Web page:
The term “fake news” is flung around social media. It calls into question the integrity and ethics of some journalists and outlets. Sometimes the accusation is because the news is indeed fake, while other times it’s because the truth hurts.
Dr. Holly Holladay, assistant professor of media, journalism and film at Missouri State University, shares her thoughts on the topic.
Media literacy is key to teasing out fake news, noted Holladay. She is somewhat pessimistic and yet hopeful about the media landscape.
But how can you avoid the fake news story? How do you stop the story – a speeding train headed straight for viral status that you know looks a little suspicious? Holladay gives her thoughts on vetting information.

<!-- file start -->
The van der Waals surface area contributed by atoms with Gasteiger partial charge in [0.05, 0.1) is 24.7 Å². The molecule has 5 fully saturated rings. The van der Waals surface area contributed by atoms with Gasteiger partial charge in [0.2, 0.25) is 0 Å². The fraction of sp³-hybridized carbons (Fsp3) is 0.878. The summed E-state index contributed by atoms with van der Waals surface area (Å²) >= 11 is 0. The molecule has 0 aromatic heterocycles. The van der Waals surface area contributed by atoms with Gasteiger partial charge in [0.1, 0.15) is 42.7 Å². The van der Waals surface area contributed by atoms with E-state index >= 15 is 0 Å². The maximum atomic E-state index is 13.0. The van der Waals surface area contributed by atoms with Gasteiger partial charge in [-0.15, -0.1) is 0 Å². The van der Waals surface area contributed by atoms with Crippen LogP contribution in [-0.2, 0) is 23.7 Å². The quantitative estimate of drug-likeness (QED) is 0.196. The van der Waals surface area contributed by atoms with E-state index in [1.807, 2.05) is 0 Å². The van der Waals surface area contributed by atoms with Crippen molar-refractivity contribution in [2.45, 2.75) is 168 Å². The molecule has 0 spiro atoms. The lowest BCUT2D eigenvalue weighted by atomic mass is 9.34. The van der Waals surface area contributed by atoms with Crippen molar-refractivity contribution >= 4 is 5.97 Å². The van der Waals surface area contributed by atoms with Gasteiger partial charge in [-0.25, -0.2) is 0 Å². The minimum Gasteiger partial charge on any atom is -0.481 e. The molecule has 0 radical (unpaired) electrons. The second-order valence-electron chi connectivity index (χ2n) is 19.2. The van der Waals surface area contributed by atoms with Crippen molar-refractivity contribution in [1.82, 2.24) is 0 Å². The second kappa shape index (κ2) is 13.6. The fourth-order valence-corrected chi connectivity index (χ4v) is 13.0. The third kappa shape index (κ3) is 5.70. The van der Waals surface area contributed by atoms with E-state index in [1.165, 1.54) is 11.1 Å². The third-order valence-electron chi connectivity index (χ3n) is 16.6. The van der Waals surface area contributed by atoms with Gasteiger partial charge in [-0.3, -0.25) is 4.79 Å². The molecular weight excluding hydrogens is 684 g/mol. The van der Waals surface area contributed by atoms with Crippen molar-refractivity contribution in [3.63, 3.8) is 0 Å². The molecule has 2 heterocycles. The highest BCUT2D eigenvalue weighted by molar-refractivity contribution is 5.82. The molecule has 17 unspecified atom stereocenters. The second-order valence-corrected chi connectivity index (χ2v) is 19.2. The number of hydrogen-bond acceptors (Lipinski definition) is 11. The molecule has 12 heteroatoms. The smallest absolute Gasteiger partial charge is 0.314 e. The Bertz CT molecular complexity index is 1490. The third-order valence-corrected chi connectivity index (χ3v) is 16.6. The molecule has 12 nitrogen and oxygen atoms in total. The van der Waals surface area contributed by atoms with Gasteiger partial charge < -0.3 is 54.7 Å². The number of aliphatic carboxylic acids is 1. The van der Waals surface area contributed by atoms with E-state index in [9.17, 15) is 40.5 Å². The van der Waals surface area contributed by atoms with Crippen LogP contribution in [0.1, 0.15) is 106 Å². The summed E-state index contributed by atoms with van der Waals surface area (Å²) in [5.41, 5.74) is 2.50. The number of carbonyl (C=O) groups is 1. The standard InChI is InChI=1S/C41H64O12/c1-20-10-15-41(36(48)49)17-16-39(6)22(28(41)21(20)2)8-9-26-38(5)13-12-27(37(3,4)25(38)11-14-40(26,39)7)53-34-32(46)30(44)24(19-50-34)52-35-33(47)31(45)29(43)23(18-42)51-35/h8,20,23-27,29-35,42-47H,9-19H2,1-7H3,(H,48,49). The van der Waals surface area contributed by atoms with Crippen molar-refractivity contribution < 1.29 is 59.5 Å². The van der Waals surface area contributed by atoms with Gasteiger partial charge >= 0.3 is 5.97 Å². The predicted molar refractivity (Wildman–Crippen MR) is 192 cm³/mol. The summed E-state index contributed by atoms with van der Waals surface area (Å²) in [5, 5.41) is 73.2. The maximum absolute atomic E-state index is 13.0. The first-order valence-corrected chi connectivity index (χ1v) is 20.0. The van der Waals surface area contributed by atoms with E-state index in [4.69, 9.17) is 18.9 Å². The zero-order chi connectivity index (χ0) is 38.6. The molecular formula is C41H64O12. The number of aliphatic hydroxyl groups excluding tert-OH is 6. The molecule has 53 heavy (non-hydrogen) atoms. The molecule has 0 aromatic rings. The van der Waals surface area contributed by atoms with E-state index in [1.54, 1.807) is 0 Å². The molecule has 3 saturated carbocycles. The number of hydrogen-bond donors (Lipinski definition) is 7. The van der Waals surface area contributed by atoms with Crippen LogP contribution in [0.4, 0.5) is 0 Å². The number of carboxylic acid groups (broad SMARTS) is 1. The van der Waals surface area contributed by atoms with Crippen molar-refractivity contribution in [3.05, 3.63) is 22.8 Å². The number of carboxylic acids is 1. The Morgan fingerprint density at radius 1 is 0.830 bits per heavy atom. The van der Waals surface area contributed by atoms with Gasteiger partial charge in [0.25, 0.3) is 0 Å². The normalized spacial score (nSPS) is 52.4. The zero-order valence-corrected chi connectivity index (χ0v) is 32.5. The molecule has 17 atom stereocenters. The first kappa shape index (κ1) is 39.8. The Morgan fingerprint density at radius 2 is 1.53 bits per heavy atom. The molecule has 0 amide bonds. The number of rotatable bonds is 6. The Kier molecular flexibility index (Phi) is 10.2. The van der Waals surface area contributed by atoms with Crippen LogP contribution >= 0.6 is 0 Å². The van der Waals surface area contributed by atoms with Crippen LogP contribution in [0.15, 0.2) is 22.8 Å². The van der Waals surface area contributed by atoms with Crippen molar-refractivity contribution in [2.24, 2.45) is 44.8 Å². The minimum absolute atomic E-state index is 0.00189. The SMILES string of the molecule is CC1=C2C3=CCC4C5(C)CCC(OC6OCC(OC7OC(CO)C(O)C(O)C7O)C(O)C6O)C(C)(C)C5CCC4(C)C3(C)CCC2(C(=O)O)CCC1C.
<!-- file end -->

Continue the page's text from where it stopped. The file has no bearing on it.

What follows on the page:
According to Pew Research Center, mobile news consumption jumped from 54 percent to 72 percent in the last few years alone. So now you’re reading a story that may sound fishy on a much smaller screen making it less convenient to open a new tab to verify information and sources. Fumble fingers and the frustration may or may not affect this desire to dig deeper, says Holladay.
Holladay also fears that satire is beginning to be lumped in with fake news, though the intention is quite different. While fake news originated to help the bottom line, satire exists to question dominant ideas.
Instead of being one hard and fast definition, perhaps, she says, that fake news is a spectrum.